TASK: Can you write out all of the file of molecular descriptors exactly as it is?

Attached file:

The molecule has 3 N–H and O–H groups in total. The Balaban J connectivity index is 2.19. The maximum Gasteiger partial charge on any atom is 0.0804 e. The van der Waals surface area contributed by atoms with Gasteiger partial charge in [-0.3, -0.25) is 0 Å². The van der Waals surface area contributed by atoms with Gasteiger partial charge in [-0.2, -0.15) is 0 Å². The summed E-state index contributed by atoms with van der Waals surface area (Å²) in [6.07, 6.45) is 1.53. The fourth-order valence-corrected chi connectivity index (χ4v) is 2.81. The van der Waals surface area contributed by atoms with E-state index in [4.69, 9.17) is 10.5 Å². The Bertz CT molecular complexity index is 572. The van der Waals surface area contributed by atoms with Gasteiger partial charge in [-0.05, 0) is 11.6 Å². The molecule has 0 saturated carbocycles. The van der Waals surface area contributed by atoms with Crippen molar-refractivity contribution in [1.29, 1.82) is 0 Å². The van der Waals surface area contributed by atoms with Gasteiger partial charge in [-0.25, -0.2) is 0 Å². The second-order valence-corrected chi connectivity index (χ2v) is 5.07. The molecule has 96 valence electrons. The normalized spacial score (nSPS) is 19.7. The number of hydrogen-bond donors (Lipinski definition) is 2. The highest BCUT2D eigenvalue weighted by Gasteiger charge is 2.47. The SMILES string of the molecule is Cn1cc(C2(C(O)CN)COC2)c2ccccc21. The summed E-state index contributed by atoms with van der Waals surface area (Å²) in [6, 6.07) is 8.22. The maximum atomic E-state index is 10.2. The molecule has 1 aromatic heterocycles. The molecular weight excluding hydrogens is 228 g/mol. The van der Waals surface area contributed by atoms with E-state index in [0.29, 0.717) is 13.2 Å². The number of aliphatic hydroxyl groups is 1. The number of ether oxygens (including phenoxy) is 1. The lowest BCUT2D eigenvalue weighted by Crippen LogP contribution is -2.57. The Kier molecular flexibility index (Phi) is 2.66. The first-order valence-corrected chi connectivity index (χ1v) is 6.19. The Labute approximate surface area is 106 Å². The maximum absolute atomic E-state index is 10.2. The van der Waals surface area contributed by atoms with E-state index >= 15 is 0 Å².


The molecule has 3 N–H and O–H groups in total. The Balaban J connectivity index is 2.19. The maximum Gasteiger partial charge on any atom is 0.0804 e. The van der Waals surface area contributed by atoms with Gasteiger partial charge in [-0.3, -0.25) is 0 Å². The van der Waals surface area contributed by atoms with Gasteiger partial charge in [-0.2, -0.15) is 0 Å². The summed E-state index contributed by atoms with van der Waals surface area (Å²) in [6.07, 6.45) is 1.53. The fourth-order valence-corrected chi connectivity index (χ4v) is 2.81. The van der Waals surface area contributed by atoms with E-state index in [4.69, 9.17) is 10.5 Å². The Bertz CT molecular complexity index is 572. The van der Waals surface area contributed by atoms with Gasteiger partial charge in [-0.05, 0) is 11.6 Å². The molecule has 0 saturated carbocycles. The van der Waals surface area contributed by atoms with Crippen molar-refractivity contribution in [1.29, 1.82) is 0 Å². The van der Waals surface area contributed by atoms with Gasteiger partial charge in [-0.25, -0.2) is 0 Å². The second-order valence-corrected chi connectivity index (χ2v) is 5.07. The molecule has 96 valence electrons. The normalized spacial score (nSPS) is 19.7. The number of hydrogen-bond donors (Lipinski definition) is 2. The highest BCUT2D eigenvalue weighted by Gasteiger charge is 2.47. The SMILES string of the molecule is Cn1cc(C2(C(O)CN)COC2)c2ccccc21. The summed E-state index contributed by atoms with van der Waals surface area (Å²) in [6, 6.07) is 8.22. The maximum atomic E-state index is 10.2. The molecule has 1 aromatic heterocycles. The molecular weight excluding hydrogens is 228 g/mol. The van der Waals surface area contributed by atoms with E-state index in [0.29, 0.717) is 13.2 Å². The number of aliphatic hydroxyl groups is 1. The number of ether oxygens (including phenoxy) is 1. The lowest BCUT2D eigenvalue weighted by Crippen LogP contribution is -2.57. The Kier molecular flexibility index (Phi) is 2.66. The first-order valence-corrected chi connectivity index (χ1v) is 6.19. The Labute approximate surface area is 106 Å². The maximum absolute atomic E-state index is 10.2. The van der Waals surface area contributed by atoms with E-state index >= 15 is 0 Å².